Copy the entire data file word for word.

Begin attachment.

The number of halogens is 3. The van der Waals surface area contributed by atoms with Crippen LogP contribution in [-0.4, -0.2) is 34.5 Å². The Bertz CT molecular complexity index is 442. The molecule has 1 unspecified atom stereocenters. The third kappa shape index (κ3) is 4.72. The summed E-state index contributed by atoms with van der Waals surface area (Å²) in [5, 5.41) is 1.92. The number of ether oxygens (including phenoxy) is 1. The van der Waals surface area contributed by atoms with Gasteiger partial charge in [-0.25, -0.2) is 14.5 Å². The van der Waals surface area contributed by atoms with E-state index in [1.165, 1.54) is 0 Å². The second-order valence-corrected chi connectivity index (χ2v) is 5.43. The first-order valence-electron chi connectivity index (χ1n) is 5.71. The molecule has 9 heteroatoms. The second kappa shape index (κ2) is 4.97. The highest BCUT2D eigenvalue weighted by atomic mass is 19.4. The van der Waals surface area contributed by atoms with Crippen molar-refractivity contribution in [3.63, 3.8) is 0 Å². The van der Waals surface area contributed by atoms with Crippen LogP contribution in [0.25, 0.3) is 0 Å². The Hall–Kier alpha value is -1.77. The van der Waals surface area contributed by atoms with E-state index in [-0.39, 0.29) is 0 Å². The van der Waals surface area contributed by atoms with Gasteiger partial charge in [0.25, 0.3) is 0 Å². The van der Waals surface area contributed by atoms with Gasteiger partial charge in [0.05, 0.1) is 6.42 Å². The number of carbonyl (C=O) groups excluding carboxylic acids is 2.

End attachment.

The number of halogens is 3. The van der Waals surface area contributed by atoms with Crippen LogP contribution in [-0.4, -0.2) is 34.5 Å². The Bertz CT molecular complexity index is 442. The molecule has 1 unspecified atom stereocenters. The third kappa shape index (κ3) is 4.72. The summed E-state index contributed by atoms with van der Waals surface area (Å²) in [5, 5.41) is 1.92. The number of ether oxygens (including phenoxy) is 1. The van der Waals surface area contributed by atoms with Gasteiger partial charge in [-0.25, -0.2) is 14.5 Å². The van der Waals surface area contributed by atoms with E-state index in [1.165, 1.54) is 0 Å². The second-order valence-corrected chi connectivity index (χ2v) is 5.43. The first-order valence-electron chi connectivity index (χ1n) is 5.71. The molecule has 9 heteroatoms. The second kappa shape index (κ2) is 4.97. The highest BCUT2D eigenvalue weighted by atomic mass is 19.4. The van der Waals surface area contributed by atoms with Crippen molar-refractivity contribution in [3.63, 3.8) is 0 Å². The van der Waals surface area contributed by atoms with Crippen LogP contribution in [0.25, 0.3) is 0 Å². The Hall–Kier alpha value is -1.77. The van der Waals surface area contributed by atoms with E-state index in [-0.39, 0.29) is 0 Å². The van der Waals surface area contributed by atoms with Gasteiger partial charge in [0.25, 0.3) is 0 Å². The van der Waals surface area contributed by atoms with Gasteiger partial charge in [0.05, 0.1) is 6.42 Å². The number of carbonyl (C=O) groups excluding carboxylic acids is 2.